Across the street from the Sheldons live an older couple who take Alfred under their wing, and it is they who introduce him to the history of the buffalo soldiers - African-American cavalry troopers whose reputation for integrity, honor, and personal responsibility inspires the child.
Before life has a chance to settle down, however, Terry, who has never been unfaithful to Laura, finds himself attracted to the solace offered by another woman. Their encounter, brief as it is, leaves her pregnant with his baby - a child Terry suddenly realizes he urgently wants.
From these fitful lives emerges a lyrical and richly textured story, one that explores the meaning of marriage, the bonds between parents and children, and the relationships that cause a community to become a family. But The Buffalo Soldier is also a tale of breathtaking power and profound moral complexity - and exactly the sort of novel readers have come to expect from Chris Bohjalian.
©2002 Chris Bohjalian; (P)2002 Random House Inc., Random House Audio, a Division of Random House Inc.
"Bohjalian writes honestly and often movingly." (Publishers Weekly)
"Tender...[written] with poetic skill." (Library Journal)
After reading Bohjalian's Trans-sister Radio, I approached Buffalo Soldier with high expectations. While vastly different in subject matter, this book shares the lyricism, and freshness that creates memorable characters and situations out of everyday life.
We follow Laura and Terry through the loss of their twin daughters, as they move through their grief; fighting to stay together when they are too damaged to continuing loving. And at times, it seems so much easier to cut their losses, and move on.
Particularly touching, is Bohjalian's unromantic depiction of Alfred, a young foster child struggling to create a family of his own, and to win a place in the hearts of two broken, flawed adults.
Written with a sure hand, you will weep, rage, and rant with, (and sometimes, at) the characters. The journey is strong, but the resolution seems strangely too easy- wrongs too easily forgiven, and forgot, though perhaps with all the preceeding turmoil, the characters have earned a break.
The story is well narrated, bringing small-town Vermont and its inhabitants to poignant life.
What a wonderful book. Sometimes, in listening to it, I could hardly breathe waiting for what happened next. There is an edge of tragedy here, starting with the real tragedy of the death of twin girls. Death, renewal, the way families are formed and changed, marriage and love affairs - this book tackles large ideas. On top of that, one of the main characterw, a foster child, is a child of color, and that is handled especially gracefully, with a focus on him as a person, not as an icon of his race.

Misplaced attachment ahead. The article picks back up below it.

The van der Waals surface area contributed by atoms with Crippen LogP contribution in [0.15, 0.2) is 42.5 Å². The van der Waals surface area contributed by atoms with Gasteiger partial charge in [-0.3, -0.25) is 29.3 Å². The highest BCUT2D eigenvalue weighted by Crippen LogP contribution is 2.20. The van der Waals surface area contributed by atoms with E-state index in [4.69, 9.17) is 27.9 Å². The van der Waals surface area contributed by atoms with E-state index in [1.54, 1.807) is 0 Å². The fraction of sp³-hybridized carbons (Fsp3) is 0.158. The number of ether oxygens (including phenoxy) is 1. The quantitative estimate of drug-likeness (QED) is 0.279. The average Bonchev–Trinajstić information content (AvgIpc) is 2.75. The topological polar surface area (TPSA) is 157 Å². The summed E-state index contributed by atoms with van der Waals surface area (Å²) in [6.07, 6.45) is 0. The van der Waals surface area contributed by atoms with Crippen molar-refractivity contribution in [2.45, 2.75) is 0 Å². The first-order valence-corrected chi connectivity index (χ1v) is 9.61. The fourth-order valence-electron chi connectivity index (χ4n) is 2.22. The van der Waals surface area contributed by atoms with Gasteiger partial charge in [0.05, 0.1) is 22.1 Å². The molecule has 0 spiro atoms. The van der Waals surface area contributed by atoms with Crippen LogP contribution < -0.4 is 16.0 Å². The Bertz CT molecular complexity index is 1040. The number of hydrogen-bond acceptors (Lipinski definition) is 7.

I liked the characters very much - they seemed real and the way they dealt with life rang surprisingly true to me. The only thing I didn't like was the narrator's cloying and breathy voice. She often trails off as she reaches the end of a sentence, in an annoying way. Her voice seemed wrong for this book.
Chris Bohialian likes to explore ethical dilemmas and "The Buffalo Soldier" is another assay into that genre. This time he presents a typical domestic triangle but with some unconventional and unsentimental twists - a black foster child, a pregnant "other woman" defying conventional morality and her unsupportive family and providing the ironic twist in that the female spouse in the triangle has lost twin daughters and cannot have any more children. Added to that these characters seem to feel only mild responsibility for their own actions, only self-aware in a token sort of way of how their behaviors are affecting others. They all seem to have that sense of entitlement, that politically correct concern and empathy for large groups of people but none for individuals. And how appropriate that they end up being saved from the consequences of their actions by another natural disaster. However, the book is interesting, fast-moving and entertaining and full of nuance in all its human interactions. A very deep psychological suspense pervades, equal to the sustained suspense of the most thrilling whodunits. I loved reading it, as I love reading all Bohialian's books, and although I enjoyed hearing about the Buffalo Soldiers from the Civil War, and considered the comparison to Alfred's situation to be a valid one, I did not think the interjection of actual quotations was an essential element and I found the episodic appearance of the deep male voice disorienting. Having said all that, though, I can't wait until he comes up with another one!
One of this author's gifts is the ability to get right inside the head of his characters. For instance, how it really feels to be a black kid in a white rural community. A really good fast paced story that explores different kinds of relationships. I recommend this book.
When I first downloaded this, I was unsure if I was unsure that I would like it. I found it enthralling, touching and very funny in parts. Highly recommended.
If an audiobook doesn't gain my interest in 6 hours, I don't have enough hope to continue. The second half of Buffalo Soldiers may have been great, but the author never gave me any reason to care about what happened to the characters. We gain no insights into what makes them tick, or why they bother to interract. As the story slowly continued, it never really progressed. I love listening to books to pass the time along my journeys; this one took me nowhere.
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